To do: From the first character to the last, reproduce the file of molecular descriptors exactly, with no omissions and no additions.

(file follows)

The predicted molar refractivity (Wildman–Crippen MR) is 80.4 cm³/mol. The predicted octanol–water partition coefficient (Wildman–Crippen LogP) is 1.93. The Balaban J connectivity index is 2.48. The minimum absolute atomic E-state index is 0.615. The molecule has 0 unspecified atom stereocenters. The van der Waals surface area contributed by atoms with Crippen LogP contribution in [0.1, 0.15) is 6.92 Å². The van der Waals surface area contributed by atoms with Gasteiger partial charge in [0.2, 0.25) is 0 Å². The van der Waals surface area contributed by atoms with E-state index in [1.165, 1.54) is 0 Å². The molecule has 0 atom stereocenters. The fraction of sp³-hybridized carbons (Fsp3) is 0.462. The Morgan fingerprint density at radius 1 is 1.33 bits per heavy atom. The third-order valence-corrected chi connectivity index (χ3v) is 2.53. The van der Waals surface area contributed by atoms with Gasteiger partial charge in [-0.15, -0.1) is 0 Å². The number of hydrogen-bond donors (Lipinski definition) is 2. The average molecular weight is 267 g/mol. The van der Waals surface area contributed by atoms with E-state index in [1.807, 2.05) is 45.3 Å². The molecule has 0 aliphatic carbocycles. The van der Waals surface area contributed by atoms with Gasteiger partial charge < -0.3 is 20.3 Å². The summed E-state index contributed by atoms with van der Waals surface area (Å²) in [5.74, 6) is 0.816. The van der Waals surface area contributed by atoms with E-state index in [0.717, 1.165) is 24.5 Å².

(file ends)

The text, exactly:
The predicted molar refractivity (Wildman–Crippen MR) is 80.4 cm³/mol. The predicted octanol–water partition coefficient (Wildman–Crippen LogP) is 1.93. The Balaban J connectivity index is 2.48. The minimum absolute atomic E-state index is 0.615. The molecule has 0 unspecified atom stereocenters. The van der Waals surface area contributed by atoms with Crippen LogP contribution in [0.1, 0.15) is 6.92 Å². The van der Waals surface area contributed by atoms with Gasteiger partial charge in [0.2, 0.25) is 0 Å². The van der Waals surface area contributed by atoms with E-state index in [1.165, 1.54) is 0 Å². The molecule has 0 atom stereocenters. The fraction of sp³-hybridized carbons (Fsp3) is 0.462. The Morgan fingerprint density at radius 1 is 1.33 bits per heavy atom. The third-order valence-corrected chi connectivity index (χ3v) is 2.53. The van der Waals surface area contributed by atoms with Gasteiger partial charge in [-0.15, -0.1) is 0 Å². The number of hydrogen-bond donors (Lipinski definition) is 2. The average molecular weight is 267 g/mol. The van der Waals surface area contributed by atoms with E-state index in [1.807, 2.05) is 45.3 Å². The molecule has 0 aliphatic carbocycles. The van der Waals surface area contributed by atoms with Gasteiger partial charge < -0.3 is 20.3 Å². The summed E-state index contributed by atoms with van der Waals surface area (Å²) in [5.74, 6) is 0.816. The van der Waals surface area contributed by atoms with E-state index in [0.717, 1.165) is 24.5 Å².